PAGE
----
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Health Information Day Brings Together CUMC Researchers and WaHi Residents

Cancer screening, support services, and research highlighted at community event
July 2, 2012

 

Hundreds of residents of Washington Heights and Inwood got free cancer screening and learned about the latest developments in cancer research at Health Information Day, a community event sponsored by the Community Engagement Core Resource of the Irving Institute for Clinical and Translational Research at Columbia University.

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Columbia cancer researchers met with local Washington Heights and Inwood residents at CUMC's Health Information Day.

“The cancer center at Columbia exists for the benefit of the people here in our local community,” said Stephen Emerson, MD, director of the Herbert Irving Comprehensive Cancer Center, during the event. “Please know that this is only a beginning. In the next few years we will continue to engage and build really strong outreach programs that assist all the families in our community get the best care possible.”

Free screening for skin and oral cancer was available during the event, free at-home colon cancer screening kits were distributed, and referrals for low-cost mammograms were provided.

Community organizations, including NYP’s Redes en Acción and Latin Faces Cancer Foundation, provided education and information on support services for people newly diagnosed and their families.

And Columbia cancer researchers presented the latest findings from their studies – studies that often enroll patients from the community or are designed to improve the care of community residents diagnosed with cancer.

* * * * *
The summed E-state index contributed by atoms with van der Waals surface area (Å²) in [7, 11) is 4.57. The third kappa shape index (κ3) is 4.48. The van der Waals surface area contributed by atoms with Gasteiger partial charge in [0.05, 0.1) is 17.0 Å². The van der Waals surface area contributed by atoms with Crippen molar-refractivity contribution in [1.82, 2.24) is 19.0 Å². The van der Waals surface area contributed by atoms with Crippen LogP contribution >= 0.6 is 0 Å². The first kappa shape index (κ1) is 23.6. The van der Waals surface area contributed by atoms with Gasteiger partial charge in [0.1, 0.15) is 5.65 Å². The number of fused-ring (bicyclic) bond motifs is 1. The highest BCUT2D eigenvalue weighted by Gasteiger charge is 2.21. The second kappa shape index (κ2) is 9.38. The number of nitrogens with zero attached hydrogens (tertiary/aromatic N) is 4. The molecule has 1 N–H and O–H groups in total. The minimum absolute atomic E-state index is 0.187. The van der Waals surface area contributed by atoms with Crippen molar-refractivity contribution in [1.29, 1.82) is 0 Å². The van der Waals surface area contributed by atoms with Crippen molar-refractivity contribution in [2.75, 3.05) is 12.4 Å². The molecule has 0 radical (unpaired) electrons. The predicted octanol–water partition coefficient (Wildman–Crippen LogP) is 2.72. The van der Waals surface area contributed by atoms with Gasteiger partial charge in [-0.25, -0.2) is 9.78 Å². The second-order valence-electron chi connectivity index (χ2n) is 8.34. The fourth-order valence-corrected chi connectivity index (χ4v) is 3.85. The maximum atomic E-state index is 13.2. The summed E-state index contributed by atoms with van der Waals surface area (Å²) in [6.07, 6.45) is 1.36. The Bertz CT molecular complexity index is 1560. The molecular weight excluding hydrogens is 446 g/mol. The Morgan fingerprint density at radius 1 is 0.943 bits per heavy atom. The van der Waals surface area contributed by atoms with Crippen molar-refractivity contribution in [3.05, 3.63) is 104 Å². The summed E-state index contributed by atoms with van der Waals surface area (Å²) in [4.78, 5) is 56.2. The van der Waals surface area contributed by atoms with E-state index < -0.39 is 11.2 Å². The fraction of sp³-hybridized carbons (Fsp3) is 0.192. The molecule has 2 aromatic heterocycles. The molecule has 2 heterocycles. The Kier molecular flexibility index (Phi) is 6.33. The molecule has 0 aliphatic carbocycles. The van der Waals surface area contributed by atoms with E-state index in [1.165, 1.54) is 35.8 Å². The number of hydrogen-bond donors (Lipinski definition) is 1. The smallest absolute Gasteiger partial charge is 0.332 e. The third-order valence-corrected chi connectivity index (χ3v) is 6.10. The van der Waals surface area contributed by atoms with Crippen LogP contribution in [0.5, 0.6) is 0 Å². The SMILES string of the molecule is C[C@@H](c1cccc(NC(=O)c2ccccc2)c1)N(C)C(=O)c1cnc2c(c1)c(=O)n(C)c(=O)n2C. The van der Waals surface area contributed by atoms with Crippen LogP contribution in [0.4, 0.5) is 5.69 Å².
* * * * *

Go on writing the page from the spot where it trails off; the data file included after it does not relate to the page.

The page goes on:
“Two years ago I was diagnosed with stage 3 breast cancer, and I told myself I would dedicate my life to educating my community. This event is a way to tell them that there is hope out there,” said Fary De León, the executive director of Latin Faces, which works with CUMC’s Irving Institute for Clinical and Translational Research to promote participation of Latinos in cancer research. “I’m so happy to see that the cancer center, Columbia and NYP are joining with the community to help beat cancer.”

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Increasing cancer screening rates – Washington Heights and Inwood have some of the lowest in New York City – will be critical to the fight, according to Rafael Lantigua, MD, professor of clinical medicine and co-director of community engagement at Columbia.

The event, by allowing the community to make personal connections with the doctors and researchers of the cancer center, should encourage more residents to come in for screening and participate in studies, he added.

“These are the faces of the cancer center,” Lantigua told the crowd. “And together with you, we can work to reducing the burden of cancer.”

--Susan Conova

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